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10 Neologisms of the 2010s

A couple of weeks ago, we took a look at some of the words and phrases that were transformed by the 2010s, taking on new forms and meanings to fit with the changing times. Today, we’re looking at neologisms the 2010s – entirely novel language born of our shifting political, cultural, and technological landscapes. Some of these neologisms demonstrate how cultural conversations are changing, giving language to previously unrecognized or unspoken phenomena. Others show how technology has catalyzed politics and culture, creating new trends, ideas, and movements.


Gen Z-ers may find it difficult to believe, but before streaming platforms like Netflix, Hulu, and Amazon prime existed, it was pretty difficult to watch an entire TV series in just one or two days. Now, however, the practice of binge-watching, or watching TV for hours on end, has become nearly everybody’s favorite guilty pleasure. And who can blame us? Turning into a couch potato for a month to binge on Game of Thrones was totally worth it.


The term Brexit is a portmanteau of ‘British’ and ‘exit,’ and it refers to the United Kingdom’s decision to withdraw from the European Union following a June 2016 referendum. Brexit is a highly controversial move, though most of its effects depend on how closely tied the UK will remain with the EU, or whether it withdraws before terms are agreed upon, which would be a ‘no-deal Brexit.’


Conlang is a combination of the words ‘constructed’ and ‘language’ and it refers to invented languages such as Klingon, Dothraki, Elvish, and Valyrian. Though many conlangs come from fantasy novels or TV shows, some serve more practical purposes. For example, Esperanto was invented in the nineteenth century with the intention of being used as a second language for international communication. Clearly, constructed languages existed prior to the 2010s, but it took until 1991 for the term ‘conlang’ to make its debut on a post on Usenet. Still, ‘conlang’ didn’t gain much traction until David Peterson won a contest held by Game of Thrones to create languages for the series. The show’s success, coupled with Peterson’s story, brought ‘conlang’ into popular use.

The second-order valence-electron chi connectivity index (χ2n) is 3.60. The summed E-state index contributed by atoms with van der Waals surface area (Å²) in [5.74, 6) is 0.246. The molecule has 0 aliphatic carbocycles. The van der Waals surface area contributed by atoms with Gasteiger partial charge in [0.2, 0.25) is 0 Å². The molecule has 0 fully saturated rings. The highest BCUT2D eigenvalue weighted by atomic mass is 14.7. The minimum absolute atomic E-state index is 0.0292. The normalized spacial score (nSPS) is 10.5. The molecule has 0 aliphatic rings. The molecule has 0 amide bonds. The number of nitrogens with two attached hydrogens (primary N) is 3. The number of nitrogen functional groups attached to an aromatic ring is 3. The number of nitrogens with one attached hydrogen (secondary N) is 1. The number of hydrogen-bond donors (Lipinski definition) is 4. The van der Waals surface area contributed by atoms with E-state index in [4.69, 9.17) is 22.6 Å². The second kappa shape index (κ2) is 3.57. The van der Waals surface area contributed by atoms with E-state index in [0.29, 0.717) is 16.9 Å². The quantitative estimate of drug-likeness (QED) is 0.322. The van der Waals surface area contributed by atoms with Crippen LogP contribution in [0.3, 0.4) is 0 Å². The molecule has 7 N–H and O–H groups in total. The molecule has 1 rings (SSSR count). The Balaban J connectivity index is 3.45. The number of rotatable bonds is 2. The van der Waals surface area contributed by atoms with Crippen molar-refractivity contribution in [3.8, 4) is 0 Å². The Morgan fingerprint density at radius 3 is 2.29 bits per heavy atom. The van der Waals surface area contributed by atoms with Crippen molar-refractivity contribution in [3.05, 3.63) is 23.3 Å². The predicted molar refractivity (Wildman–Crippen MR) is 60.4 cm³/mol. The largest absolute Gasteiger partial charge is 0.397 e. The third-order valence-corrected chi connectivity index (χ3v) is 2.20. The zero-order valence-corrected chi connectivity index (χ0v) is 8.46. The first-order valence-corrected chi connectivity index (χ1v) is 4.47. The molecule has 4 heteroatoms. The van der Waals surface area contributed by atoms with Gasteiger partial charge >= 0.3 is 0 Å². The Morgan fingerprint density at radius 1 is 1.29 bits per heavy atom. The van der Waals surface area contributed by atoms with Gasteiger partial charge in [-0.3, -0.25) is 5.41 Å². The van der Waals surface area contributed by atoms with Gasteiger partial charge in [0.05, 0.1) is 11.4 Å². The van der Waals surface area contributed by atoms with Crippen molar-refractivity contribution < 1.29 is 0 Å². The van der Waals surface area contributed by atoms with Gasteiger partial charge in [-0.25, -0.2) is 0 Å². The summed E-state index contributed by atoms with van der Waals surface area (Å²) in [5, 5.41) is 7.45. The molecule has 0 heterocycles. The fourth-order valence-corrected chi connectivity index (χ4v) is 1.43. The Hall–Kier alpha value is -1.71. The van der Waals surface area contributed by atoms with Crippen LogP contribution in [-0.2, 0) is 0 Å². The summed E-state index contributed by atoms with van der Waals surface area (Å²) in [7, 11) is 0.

In a decade where dating apps became ubiquitous, a whole slew of new neologisms arose to accommodate the unique challenges of the online dating landscape. Stashing, benching, catch and release, ghosting, slow fade – it can be hard to keep up. Ghosting is probably the most common of all of these terms, and it refers to when the person someone has been seeing vanishes without a trace. The relationship may have lasted just a few dates or even a few months, but suddenly one person stops responding to the other’s messages and may even block them on social media in order to avoid that uncomfortable break-up conversation. Ghosting is considered cowardly but, unfortunately, it’s quite common.


Humblebrag refers to the act of trying to get away with bragging about something by couching it in phony humility. A typical approach to the humblebrag on social media is to disingenuously complain about something, wherein the complaint becomes a vehicle for showing oneself in a positive light. For example, “Got gum on my shoe last night. Seriously, who spits gum out on the red carpet?” or “I’m so exhausted from my two-week trip to Europe.”


In the social media era, there are a growing number of people with large and devoted online followings. Known as influencers, they often make their living by incorporating sponsored products into their social media presence. Influencers are a big boon for brands seeking exposure for their products in a way that is more seamless and better targeted than traditional advertising. And the industry is booming, with estimates that influencer marketing could be worth $22 billion by 2022.